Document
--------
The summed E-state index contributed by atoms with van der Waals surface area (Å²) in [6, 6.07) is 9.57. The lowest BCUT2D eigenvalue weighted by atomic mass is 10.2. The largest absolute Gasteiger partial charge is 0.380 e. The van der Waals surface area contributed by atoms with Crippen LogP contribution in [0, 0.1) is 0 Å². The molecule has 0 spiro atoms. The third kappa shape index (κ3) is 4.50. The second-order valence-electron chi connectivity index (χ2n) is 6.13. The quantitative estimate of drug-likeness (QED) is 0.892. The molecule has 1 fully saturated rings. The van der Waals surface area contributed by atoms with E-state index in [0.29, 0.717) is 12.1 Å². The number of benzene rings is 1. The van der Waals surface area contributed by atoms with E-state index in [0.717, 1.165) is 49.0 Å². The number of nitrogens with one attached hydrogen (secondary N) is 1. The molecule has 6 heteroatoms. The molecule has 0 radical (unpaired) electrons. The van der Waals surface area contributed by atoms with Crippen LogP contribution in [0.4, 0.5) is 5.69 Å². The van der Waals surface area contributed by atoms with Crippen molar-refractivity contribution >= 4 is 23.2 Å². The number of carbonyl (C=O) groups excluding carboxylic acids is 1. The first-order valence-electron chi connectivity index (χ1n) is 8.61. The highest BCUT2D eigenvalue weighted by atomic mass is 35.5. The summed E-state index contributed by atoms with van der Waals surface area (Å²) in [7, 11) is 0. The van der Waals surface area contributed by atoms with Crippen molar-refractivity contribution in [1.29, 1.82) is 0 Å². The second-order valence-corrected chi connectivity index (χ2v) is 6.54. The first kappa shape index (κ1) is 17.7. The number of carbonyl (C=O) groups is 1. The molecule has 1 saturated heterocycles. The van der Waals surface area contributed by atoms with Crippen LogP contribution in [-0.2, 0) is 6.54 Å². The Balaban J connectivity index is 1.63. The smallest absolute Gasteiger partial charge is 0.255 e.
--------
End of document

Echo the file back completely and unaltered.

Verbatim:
The summed E-state index contributed by atoms with van der Waals surface area (Å²) in [6, 6.07) is 9.57. The lowest BCUT2D eigenvalue weighted by atomic mass is 10.2. The largest absolute Gasteiger partial charge is 0.380 e. The van der Waals surface area contributed by atoms with Crippen LogP contribution in [0, 0.1) is 0 Å². The molecule has 0 spiro atoms. The third kappa shape index (κ3) is 4.50. The second-order valence-electron chi connectivity index (χ2n) is 6.13. The quantitative estimate of drug-likeness (QED) is 0.892. The molecule has 1 fully saturated rings. The van der Waals surface area contributed by atoms with E-state index in [0.29, 0.717) is 12.1 Å². The number of benzene rings is 1. The van der Waals surface area contributed by atoms with E-state index in [0.717, 1.165) is 49.0 Å². The number of nitrogens with one attached hydrogen (secondary N) is 1. The molecule has 6 heteroatoms. The molecule has 0 radical (unpaired) electrons. The van der Waals surface area contributed by atoms with Crippen LogP contribution in [0.4, 0.5) is 5.69 Å². The van der Waals surface area contributed by atoms with Crippen molar-refractivity contribution >= 4 is 23.2 Å². The number of carbonyl (C=O) groups excluding carboxylic acids is 1. The first-order valence-electron chi connectivity index (χ1n) is 8.61. The highest BCUT2D eigenvalue weighted by atomic mass is 35.5. The summed E-state index contributed by atoms with van der Waals surface area (Å²) in [7, 11) is 0. The van der Waals surface area contributed by atoms with Crippen molar-refractivity contribution in [1.29, 1.82) is 0 Å². The second-order valence-corrected chi connectivity index (χ2v) is 6.54. The first kappa shape index (κ1) is 17.7. The number of carbonyl (C=O) groups is 1. The molecule has 1 saturated heterocycles. The van der Waals surface area contributed by atoms with Crippen LogP contribution in [-0.2, 0) is 6.54 Å². The Balaban J connectivity index is 1.63. The smallest absolute Gasteiger partial charge is 0.255 e.